On Cirrus and Stratus and Bove

I can’t help but see oversize jewels when I look at Carol Bove’s work.

Her work made me think about a design where my main role is the arrangement of parts, rather than a sculpting of the whole. So I set about looking for my own bits of material, to make something that felt poetic and unexpected.  Baroque pearls, irregular salt and pepper diamonds, a length of chain, a cup that reflects unexpected views, a tiny piece of scaffold.

The key, though, are the pearls themselves. Their name alone is like an incantation. Baroque Keshi South Sea Pearls. They are a mistake, really. The explanation takes a moment. South Sea Pearls are famous for a reason. They are more lustrous, more subtly hued than any other pearl. They are made by an oversized species of mollusk, the Pinctada Maxima, which will grow a single pearl at a time in the waters of South East Asia and Northwestern Australia. When farmed, a single nucleus is placed inside the oyster to form a pearl. This is usually a small piece of shell, which yields consistent round pearls. Keshi pearls, however, grow without a nucleus. These pearls grow in wild, freeform shapes, not determined by any industrial process. The better they get at farming perfect round pearls, the rarer these “mistakes” become. And the more precious to me.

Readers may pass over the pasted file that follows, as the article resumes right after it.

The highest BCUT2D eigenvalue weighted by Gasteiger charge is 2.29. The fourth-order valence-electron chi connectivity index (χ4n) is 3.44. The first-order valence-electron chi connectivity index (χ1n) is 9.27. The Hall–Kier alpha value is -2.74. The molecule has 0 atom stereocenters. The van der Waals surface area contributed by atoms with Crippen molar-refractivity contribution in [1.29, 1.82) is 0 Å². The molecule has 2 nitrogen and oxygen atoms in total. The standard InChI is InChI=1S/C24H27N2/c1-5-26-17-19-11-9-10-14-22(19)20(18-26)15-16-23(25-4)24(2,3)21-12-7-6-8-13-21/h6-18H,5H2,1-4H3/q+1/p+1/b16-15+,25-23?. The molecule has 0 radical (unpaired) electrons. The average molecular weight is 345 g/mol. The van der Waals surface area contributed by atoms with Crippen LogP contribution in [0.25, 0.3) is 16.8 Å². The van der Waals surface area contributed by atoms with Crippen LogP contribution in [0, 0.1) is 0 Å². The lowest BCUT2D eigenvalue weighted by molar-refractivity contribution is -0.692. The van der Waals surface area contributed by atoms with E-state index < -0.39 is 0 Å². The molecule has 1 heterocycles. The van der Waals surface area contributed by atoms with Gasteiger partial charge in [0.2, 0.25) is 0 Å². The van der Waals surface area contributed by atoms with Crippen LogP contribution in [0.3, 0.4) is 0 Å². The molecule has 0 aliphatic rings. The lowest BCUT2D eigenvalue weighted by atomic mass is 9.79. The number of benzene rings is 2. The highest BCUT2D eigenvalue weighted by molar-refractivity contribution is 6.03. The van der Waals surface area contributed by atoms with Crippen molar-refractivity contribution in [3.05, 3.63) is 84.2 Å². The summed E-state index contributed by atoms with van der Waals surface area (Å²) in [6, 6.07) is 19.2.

I see in these pearls little visions of nature, of cloud formations, of waves. I wanted to create a structure that would show them off, in all their strange glory.

 Carol Bove, Cuneiforms 2011

Carol Bove, Cuneiforms 2011

 Carol Bove, Ascelpius, 2013

Carol Bove, Ascelpius, 2013